A Naval Criminal Investigative Service agent has been indicted for allegedly tipping off a Syrian living in Dubai that the FBI was tracking him, according to court records.
Leatrice M. De Bruhl-Daniels, 45, was romantically involved with the man, Nadal Diya while she was assigned to a port security post in the United Arab Emirates, according to a September warrant for her arrest issued by the U.S. District Court for the Southern District of Texas.
Federal investigators also suspect Diya spent tens of thousands of dollars to throw De Bruhl-Daniels a swank birthday party and she coached him up before an interview with law enforcement.
The Maryland woman was arrested without incident in Virginia on Sept. 28, according to NCIS spokesman Adam Stump. She has been with the agency since 2010.
NCIS suspended her without pay as the case percolates through the federal court system and her access to agency materials and her security clearances remain suspended, Stump added.
Her attorney, Joshua Lake, declined to comment for this story.
This month, she was named in an indictment for tampering with a witness, victim or informant, according to court records. The legal filings also accuse Diya of trying to sneak into the United States with fake Argentine and and Guatemalan passports.
Diya could not be reached for comment and no defense attorney was listed in online court records for the case.
Also tied up in the probe: Fadi Issa Issa, indicted for false tax returns and using a fake Guatemalan passport; Maximiliano Sandoval Remero, accused of obtaining and possessing a forged Guatemalan passport; and Labib Deeb Arafat, who also had a fake passport from Guatemala but also tried to bribe officials to release oil field equipment that had been seized by U.S. Customs and Border Protection agents.
De Bruhl-Daniels’ role in the case allegedly began when she was assigned as a port visit support liaison for the Jebel Ali port in Dubai.
She was tasked with handling all felony criminal investigations, counter-terrorism and counterintelligence matters involving transiting Navy vessels and she also trained sailors, Marines and Department of Defense officials on “OPSEC” — operations security, according to her arrest warrant.
Investigators believe that a friend introduced her to Diya in 2016.
“Diya told her he was seeking assistance with procuring a visa to the United States and wanting to find out why the U.S. State Department would not renew his tourist visa after his last trip to the United States in the summer of 2014,” the warrant states.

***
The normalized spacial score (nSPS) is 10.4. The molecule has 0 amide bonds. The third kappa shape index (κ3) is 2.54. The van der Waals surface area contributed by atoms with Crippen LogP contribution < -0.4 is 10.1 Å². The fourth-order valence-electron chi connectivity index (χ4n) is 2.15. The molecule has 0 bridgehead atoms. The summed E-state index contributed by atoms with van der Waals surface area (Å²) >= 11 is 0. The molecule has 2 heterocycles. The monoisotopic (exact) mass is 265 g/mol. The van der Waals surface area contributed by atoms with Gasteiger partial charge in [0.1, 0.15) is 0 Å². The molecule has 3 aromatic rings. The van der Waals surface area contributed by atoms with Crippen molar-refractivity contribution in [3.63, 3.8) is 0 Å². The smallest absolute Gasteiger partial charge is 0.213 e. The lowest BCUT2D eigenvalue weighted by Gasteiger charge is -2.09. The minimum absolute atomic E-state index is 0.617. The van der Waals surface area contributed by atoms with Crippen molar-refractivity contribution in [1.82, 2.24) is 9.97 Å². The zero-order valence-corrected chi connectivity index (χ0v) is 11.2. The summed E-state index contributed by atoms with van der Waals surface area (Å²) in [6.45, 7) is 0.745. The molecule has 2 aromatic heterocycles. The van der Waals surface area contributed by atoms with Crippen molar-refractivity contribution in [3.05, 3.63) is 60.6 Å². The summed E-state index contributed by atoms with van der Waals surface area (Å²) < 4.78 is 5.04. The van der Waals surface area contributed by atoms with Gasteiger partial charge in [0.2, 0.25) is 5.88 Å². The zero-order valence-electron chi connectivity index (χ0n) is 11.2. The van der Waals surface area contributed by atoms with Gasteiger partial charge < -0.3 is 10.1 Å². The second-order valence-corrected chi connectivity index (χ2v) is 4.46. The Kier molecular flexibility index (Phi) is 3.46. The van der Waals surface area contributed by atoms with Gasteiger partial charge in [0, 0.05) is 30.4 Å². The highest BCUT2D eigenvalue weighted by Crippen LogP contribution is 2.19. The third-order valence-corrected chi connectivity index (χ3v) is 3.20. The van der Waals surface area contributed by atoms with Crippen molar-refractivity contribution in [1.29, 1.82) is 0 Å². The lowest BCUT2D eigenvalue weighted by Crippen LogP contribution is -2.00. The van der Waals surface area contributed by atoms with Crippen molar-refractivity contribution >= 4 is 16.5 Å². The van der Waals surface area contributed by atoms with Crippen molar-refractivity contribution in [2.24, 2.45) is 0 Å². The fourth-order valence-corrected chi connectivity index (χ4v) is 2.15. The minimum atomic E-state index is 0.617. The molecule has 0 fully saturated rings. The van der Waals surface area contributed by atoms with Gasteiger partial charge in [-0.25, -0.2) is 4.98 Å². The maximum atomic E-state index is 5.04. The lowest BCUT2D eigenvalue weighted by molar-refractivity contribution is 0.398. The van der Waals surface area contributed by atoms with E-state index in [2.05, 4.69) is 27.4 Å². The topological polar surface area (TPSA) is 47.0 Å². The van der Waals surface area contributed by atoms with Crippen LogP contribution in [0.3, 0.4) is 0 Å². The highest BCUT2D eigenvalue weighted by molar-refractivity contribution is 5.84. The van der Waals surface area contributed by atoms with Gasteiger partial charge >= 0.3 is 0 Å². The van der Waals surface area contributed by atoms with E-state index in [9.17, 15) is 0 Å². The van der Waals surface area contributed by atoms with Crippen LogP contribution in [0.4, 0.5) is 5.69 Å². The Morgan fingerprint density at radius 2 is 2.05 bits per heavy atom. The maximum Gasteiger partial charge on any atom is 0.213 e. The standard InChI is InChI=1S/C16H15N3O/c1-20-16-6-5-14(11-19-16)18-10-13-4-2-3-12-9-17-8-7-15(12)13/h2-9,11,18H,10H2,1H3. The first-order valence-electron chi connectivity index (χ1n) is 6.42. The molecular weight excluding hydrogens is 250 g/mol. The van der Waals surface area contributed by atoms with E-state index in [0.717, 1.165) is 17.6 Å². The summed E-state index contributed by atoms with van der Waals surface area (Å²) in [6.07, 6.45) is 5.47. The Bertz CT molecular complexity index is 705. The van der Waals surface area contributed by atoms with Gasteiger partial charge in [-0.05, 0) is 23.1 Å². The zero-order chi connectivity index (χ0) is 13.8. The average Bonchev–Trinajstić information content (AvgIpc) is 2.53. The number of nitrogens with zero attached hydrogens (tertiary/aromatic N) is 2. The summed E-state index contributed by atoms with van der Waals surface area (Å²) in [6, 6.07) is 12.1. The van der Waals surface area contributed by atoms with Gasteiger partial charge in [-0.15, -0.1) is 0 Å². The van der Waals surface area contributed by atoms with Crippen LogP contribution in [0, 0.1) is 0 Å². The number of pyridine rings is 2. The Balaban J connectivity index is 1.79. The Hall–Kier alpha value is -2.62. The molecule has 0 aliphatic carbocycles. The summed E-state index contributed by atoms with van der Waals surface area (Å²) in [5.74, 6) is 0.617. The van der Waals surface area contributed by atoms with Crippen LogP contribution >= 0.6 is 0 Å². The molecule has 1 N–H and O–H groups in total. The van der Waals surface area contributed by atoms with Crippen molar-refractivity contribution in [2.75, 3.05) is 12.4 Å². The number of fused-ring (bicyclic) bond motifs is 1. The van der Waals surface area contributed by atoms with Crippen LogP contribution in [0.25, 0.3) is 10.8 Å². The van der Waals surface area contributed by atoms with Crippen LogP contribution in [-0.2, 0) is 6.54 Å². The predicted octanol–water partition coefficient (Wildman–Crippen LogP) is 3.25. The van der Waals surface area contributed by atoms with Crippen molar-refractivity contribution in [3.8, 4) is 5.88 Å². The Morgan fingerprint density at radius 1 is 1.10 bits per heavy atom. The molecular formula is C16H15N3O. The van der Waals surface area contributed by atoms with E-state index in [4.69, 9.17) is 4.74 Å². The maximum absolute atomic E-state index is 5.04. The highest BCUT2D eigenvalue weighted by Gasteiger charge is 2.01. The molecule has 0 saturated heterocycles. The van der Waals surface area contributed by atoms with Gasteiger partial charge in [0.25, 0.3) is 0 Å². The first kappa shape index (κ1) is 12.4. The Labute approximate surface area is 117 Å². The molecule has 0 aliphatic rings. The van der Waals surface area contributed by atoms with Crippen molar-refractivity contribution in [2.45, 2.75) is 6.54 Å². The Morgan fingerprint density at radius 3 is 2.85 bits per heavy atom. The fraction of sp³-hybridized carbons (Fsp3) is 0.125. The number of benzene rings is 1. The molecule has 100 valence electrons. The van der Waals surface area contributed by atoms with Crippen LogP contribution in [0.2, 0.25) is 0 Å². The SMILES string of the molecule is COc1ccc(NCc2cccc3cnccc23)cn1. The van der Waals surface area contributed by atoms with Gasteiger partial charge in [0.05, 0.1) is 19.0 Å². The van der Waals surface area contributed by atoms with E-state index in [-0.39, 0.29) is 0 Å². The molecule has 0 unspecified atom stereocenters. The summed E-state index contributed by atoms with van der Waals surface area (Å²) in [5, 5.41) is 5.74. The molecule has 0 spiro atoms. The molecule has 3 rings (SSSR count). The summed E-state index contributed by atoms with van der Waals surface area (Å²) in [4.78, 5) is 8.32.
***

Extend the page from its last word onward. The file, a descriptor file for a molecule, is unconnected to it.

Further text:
De Bruhl-Daniels began “immediately looking into the issue,” and discovered that the U.S. Department of Homeland Security “had an interest in Diya,” according to the warrant.
She contacted an investigator in Texas in June 2016 and found out that “the Houston agent had an active investigation there into Diya regarding his possible involvement in the shipment of goods from the United States to Iran in violation of United States export laws,” the warrant states.
In February 2017, De Bruhl-Daniels asked State Department staff at the Dubai Consulate why Diya couldn’t get a visa and was told that DHS “has indicated adverse information on him” relating to terrorism and misrepresentation, according to the warrant.
Later that month, she reached out to the Houston agent again to see if they were still interested in Diya. The agent’s response “informed De Bruhl the criminal investigation into Diya involved classified information and that there was an impending federal prosecution of Diya,” the warrant states.
“Stay away from Diya because he is the target of an ongoing investigation,” agents warned De Bruhl-Daniels the following month during a secure video call.
But by then De Bruhl-Daniels had “entered into a personal relationship with Diya that ultimately became a romantic one,” the warrant states.
At her extravagant birthday bash in March of 2017, there was a DJ, special lighting and a custom birthday cake, plus "employees of NCIS and the State Department, active duty Navy personnel, and U.S. government contract personnel, as well as personal friends of De Bruhl who traveled from Dubai to the United States,” according to the warrant.